Russian Military and Mercenaries Directly Implicated in Torture of Ukrainian Prisoners

Dec 14 2015

Ukrainian human rights activists believe that over 87 percent of Ukrainian soldiers and half the civilians who have been taken prisoner by Kremlin-backed, pro-Russian militants in the Donbas have been subjected to torture or ill treatment.

Additionally, in over 40 percent of the so-called “interrogations,” key roles were played by mercenaries from the Russian Federation or by people who identified themselves as Russian military personnel.

The coalition Justice for Peace in Donbas has just released a report entitled “Those Who Survived Hell.” The study is based mainly on a survey of 165 people, both soldiers and civilians, who were held captive by the militants. In many cases, even those who were not themselves tortured report witnessing or hearing the torture of others. One-third of the soldiers in the study, as well as 16 percent of the civilians, had personally witnessed a death as the result of torture.

Oleh Martynenko, one of the authors of the report, notes that the conditions in which prisoners and hostages are held do not meet any international standards. In two-thirds of the imprisonment sites, no medical care is available. Disturbingly, however, the presence of medical staff is no guarantee of greater protection. The researchers found cases where medical workers had taken part in torture, by bringing the victim around in order for the torture to continue.

Martynenko says that the researchers had not anticipated the high ratio of mercenaries and Russian military personnel implicated in the torture of prisoners. This is grounds, he adds, for charging Russia with involvement in war crimes and other offenses—offenses that cannot fall under any “amnesty” currently promoted by Western leaders as part of a peace deal for the region.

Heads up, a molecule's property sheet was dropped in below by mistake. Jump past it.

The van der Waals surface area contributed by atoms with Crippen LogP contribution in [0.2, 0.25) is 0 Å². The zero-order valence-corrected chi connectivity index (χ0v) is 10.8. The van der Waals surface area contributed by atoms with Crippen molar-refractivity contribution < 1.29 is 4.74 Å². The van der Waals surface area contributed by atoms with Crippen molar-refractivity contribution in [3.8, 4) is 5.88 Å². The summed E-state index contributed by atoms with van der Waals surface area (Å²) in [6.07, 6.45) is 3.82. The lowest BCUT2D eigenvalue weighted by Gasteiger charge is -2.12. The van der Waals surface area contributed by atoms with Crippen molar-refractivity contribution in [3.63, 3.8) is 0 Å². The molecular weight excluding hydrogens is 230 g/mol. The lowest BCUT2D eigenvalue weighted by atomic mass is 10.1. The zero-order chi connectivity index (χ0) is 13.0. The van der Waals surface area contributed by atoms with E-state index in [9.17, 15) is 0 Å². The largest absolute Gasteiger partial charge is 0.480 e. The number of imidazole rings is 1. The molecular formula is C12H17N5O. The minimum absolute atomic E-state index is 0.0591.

Anyone is at risk

Groups organizing prisoner exchanges say that by July 1 of this year, around 2,500 hundred prisoners had been freed, and another 500 remained in captivity. Ukraine’s Interior Ministry says that over 6,000 people have been taken prisoner or have disappeared without a trace, with the fate of 1,500 still unknown.

According to the study, most of the people who have been taken prisoner by the militants are local residents of areas under militant control, although some were simply trying to reach relatives or friends and were detained at checkpoints without explanation. Most chillingly, residents were taken from their homes or workplaces without warrants, and often the militants would then steal their property. Anyone can be targeted, the coalition points out.

One person recounts how six men wearing camouflage gear decorated with St. George ribbons and brandishing Kalashnikov rifles burst into his home and knocked down his elderly mother. He was dragged from the sofa and had his arms bound behind his back. The soldiers removed his computer, telephone, and wallet, and even took a bottle of vodka.

Oleksandra Matviychuk, one of the authors of the report, explains that people are usually accused of holding the wrong (pro-Ukrainian) views, of speaking Ukrainian, or of having Ukrainian flags and other symbols in their home. Or the militants accuse them of having taken part in Euromaidan or pro-unity marches. Sometimes they’re accused of having photographed strategic places.

Maria Varfolomeyeva, the 30-year-old journalist who had stayed in Luhansk to care for her elderly grandmother, has now been held hostage since January. The militants claimed that, as an artillery spotter for the Ukrainian army, she had been photographing the militants’ residences, and threatened her with a fifteen-year “sentence.” There had been no shelling in Luhansk for months before she was seized. Negotiations are still underway to obtain her release, almost eleven months later.

Just under 12 percent of civilians detained were women. Half of these, including women who were pregnant or elderly, faced ill treatment.

Over 18 percent of all of those surveyed had been kicked or punched, and almost 22 percent were beaten with the militants’ rifles. Almost 6 percent experienced other forms of torture, including electric shocks, squeezing of their toes or fingers with tweezers, multiple bullet wounds from shock pistols or similar weapons, and the use of sharp items to cause injury. Almost 75 percent of the civilians in captivity had been threatened with firearms or other weapons.